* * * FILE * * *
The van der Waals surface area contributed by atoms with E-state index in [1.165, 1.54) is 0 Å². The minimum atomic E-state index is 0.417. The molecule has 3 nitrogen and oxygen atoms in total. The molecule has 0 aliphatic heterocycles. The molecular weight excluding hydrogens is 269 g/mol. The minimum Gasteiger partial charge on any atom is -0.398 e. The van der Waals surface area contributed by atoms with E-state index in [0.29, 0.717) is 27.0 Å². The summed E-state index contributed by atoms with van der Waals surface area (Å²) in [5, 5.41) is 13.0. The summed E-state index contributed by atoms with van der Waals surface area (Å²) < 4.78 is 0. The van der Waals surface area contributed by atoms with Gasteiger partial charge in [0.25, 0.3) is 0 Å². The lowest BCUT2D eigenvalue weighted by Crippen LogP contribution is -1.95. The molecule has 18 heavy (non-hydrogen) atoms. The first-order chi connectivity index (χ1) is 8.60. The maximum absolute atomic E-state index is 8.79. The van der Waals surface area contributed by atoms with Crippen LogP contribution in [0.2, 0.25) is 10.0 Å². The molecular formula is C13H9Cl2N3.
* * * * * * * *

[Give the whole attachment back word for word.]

The van der Waals surface area contributed by atoms with E-state index in [1.165, 1.54) is 0 Å². The minimum atomic E-state index is 0.417. The molecule has 3 nitrogen and oxygen atoms in total. The molecule has 0 aliphatic heterocycles. The molecular weight excluding hydrogens is 269 g/mol. The minimum Gasteiger partial charge on any atom is -0.398 e. The van der Waals surface area contributed by atoms with E-state index in [0.29, 0.717) is 27.0 Å². The summed E-state index contributed by atoms with van der Waals surface area (Å²) in [5, 5.41) is 13.0. The summed E-state index contributed by atoms with van der Waals surface area (Å²) < 4.78 is 0. The van der Waals surface area contributed by atoms with Gasteiger partial charge in [0.25, 0.3) is 0 Å². The lowest BCUT2D eigenvalue weighted by Crippen LogP contribution is -1.95. The molecule has 18 heavy (non-hydrogen) atoms. The first-order chi connectivity index (χ1) is 8.60. The maximum absolute atomic E-state index is 8.79. The van der Waals surface area contributed by atoms with Crippen LogP contribution in [0.2, 0.25) is 10.0 Å². The molecular formula is C13H9Cl2N3.